Plan for a post lockdown Nairnshire community network event /Ward Forum
How can we use learning from this experience to work together to develop
1A 'resilience plan' for Nairn
2 A new Locality Plan to help Nairn communities recover and thrive post Covid

9 Next  Meeting.   
Tues 12th May 2020  online (or Community Centre conference room)
Tues 9th June 2020   AGM to be confirmed (online or CC conference room)







Dolphin Chipper to reopen but on restricted hours and days and Telephone orders preferred.


Wednesday, April 01, 2020

Scottish Government National Volunteering Plan for Coronavirus

 From a recent press release:
 
Campaign launched for those able to give support.

A new ‘Scotland Cares’ campaign has been launched to encourage people to volunteer during the coronavirus (COVID-19) pandemic.

While the most important ask for the public remains to stay at home and follow the essential public health guidance, people who are healthy and not at risk can volunteer to provide practical or emotional help to those most in need.

Those wanting to volunteer to support their communities have three options which are signposted from the Ready Scotland website:

• returning NHS workers will be directed to existing voluntary arrangements in NHS Scotland

• people wishing to offer their support to our public services, including the NHS and local authorities, will be directed to a site co-ordinated by the British Red Cross

• those looking for opportunities with other charities or community groups in their area will be directed to Volunteer Scotland for information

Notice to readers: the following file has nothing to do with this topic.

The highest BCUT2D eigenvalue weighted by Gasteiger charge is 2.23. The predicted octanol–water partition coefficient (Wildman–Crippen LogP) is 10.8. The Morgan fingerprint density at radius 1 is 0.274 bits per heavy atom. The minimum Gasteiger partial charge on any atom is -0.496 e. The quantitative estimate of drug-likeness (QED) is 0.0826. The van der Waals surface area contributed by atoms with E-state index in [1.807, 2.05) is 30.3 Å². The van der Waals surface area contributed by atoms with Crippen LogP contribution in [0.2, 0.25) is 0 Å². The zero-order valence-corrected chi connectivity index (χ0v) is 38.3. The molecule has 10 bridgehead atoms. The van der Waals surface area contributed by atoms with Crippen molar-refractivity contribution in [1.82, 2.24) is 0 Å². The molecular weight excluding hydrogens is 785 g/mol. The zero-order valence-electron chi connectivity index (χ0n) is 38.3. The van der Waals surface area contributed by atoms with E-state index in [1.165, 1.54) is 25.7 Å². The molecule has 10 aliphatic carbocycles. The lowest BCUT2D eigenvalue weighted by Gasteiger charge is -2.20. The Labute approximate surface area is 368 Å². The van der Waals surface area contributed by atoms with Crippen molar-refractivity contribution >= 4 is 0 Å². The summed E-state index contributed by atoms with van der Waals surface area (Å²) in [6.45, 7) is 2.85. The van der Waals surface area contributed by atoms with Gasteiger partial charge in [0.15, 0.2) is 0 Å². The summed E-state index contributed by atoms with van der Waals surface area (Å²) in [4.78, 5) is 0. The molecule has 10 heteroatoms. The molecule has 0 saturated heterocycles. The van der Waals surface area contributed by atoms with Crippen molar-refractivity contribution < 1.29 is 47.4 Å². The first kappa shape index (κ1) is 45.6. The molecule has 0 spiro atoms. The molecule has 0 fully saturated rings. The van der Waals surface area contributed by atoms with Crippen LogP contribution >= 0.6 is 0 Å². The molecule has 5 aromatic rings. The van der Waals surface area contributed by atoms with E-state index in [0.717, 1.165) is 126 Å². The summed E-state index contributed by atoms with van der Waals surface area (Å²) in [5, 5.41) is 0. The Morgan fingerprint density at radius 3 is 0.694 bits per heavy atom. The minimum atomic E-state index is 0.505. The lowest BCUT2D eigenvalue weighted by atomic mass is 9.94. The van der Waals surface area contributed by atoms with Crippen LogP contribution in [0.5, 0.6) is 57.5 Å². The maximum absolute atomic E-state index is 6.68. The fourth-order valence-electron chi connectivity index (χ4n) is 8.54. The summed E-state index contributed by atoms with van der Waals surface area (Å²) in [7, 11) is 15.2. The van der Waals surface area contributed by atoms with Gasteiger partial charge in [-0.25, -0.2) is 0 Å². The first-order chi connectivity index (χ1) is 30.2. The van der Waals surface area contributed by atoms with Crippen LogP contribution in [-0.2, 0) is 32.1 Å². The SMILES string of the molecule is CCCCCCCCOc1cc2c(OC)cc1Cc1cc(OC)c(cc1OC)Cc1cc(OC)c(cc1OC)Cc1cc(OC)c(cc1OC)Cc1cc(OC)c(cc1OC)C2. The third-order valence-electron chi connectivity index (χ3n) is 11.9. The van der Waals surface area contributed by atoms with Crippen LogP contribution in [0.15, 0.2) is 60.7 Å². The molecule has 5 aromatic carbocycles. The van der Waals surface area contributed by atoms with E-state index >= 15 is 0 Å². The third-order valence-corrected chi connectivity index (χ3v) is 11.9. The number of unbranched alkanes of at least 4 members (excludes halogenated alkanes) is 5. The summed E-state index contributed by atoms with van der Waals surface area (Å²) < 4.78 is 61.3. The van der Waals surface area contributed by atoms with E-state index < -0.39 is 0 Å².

First Minister Nicola Sturgeon said:

“We know there are a huge number of people who are already volunteering and many more with a desire to help their communities, public services and voluntary organisations. And for that we are incredibly grateful.

“This site means that those who are able to can contribute in a way which makes a real difference. It helps people to help each other, as we all get through this together.”

Cabinet Secretary for Social Security and Older People Shirley-Anne Somerville said:

“The Scottish Government is working closely with local government and a range of partners to co-ordinate the volunteering effort across Scotland.

“By providing this national portal we will be able to connect people to where their contribution is most needed in their local community, ensuring everyone can play their part in helping Scotland come through this pandemic.

“For some, that may involve roles responding to specific needs in health and social care. For others, it may be that we draw on their skills, enthusiasm and energy in the weeks and months to come.

“It is important to remember that the most helpful thing many of us can continue to do to help the NHS is to stay at home and follow all COVID-19 guidance.”

Background

Volunteers who want to support their communities should visit www.ReadyScotland.org to find out how they can help.

The website is being constantly updated and provides advice on volunteering safely and the organisations to register an interest with such as Volunteer Scotland and the Red Cross.

Businesses who can offer support should email covid19response@gov.scot